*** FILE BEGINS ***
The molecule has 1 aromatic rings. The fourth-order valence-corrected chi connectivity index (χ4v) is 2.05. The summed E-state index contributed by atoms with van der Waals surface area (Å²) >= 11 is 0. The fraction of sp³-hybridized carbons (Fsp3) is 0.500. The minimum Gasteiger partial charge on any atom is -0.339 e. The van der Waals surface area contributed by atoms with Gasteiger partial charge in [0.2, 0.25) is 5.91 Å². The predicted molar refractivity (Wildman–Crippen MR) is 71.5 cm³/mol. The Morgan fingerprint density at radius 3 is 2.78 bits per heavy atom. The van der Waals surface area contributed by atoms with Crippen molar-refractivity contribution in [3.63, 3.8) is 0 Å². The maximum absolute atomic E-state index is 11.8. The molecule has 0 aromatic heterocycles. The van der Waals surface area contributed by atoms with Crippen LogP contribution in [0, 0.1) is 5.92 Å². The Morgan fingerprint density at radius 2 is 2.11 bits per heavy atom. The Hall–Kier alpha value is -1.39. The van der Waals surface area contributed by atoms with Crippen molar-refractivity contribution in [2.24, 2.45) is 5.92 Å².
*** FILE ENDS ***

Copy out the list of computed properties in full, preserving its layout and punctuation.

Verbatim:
The molecule has 1 aromatic rings. The fourth-order valence-corrected chi connectivity index (χ4v) is 2.05. The summed E-state index contributed by atoms with van der Waals surface area (Å²) >= 11 is 0. The fraction of sp³-hybridized carbons (Fsp3) is 0.500. The minimum Gasteiger partial charge on any atom is -0.339 e. The van der Waals surface area contributed by atoms with Gasteiger partial charge in [0.2, 0.25) is 5.91 Å². The predicted molar refractivity (Wildman–Crippen MR) is 71.5 cm³/mol. The Morgan fingerprint density at radius 3 is 2.78 bits per heavy atom. The van der Waals surface area contributed by atoms with Crippen molar-refractivity contribution in [3.63, 3.8) is 0 Å². The maximum absolute atomic E-state index is 11.8. The molecule has 0 aromatic heterocycles. The van der Waals surface area contributed by atoms with Crippen LogP contribution in [0, 0.1) is 5.92 Å². The Morgan fingerprint density at radius 2 is 2.11 bits per heavy atom. The Hall–Kier alpha value is -1.39. The van der Waals surface area contributed by atoms with Crippen molar-refractivity contribution in [2.24, 2.45) is 5.92 Å².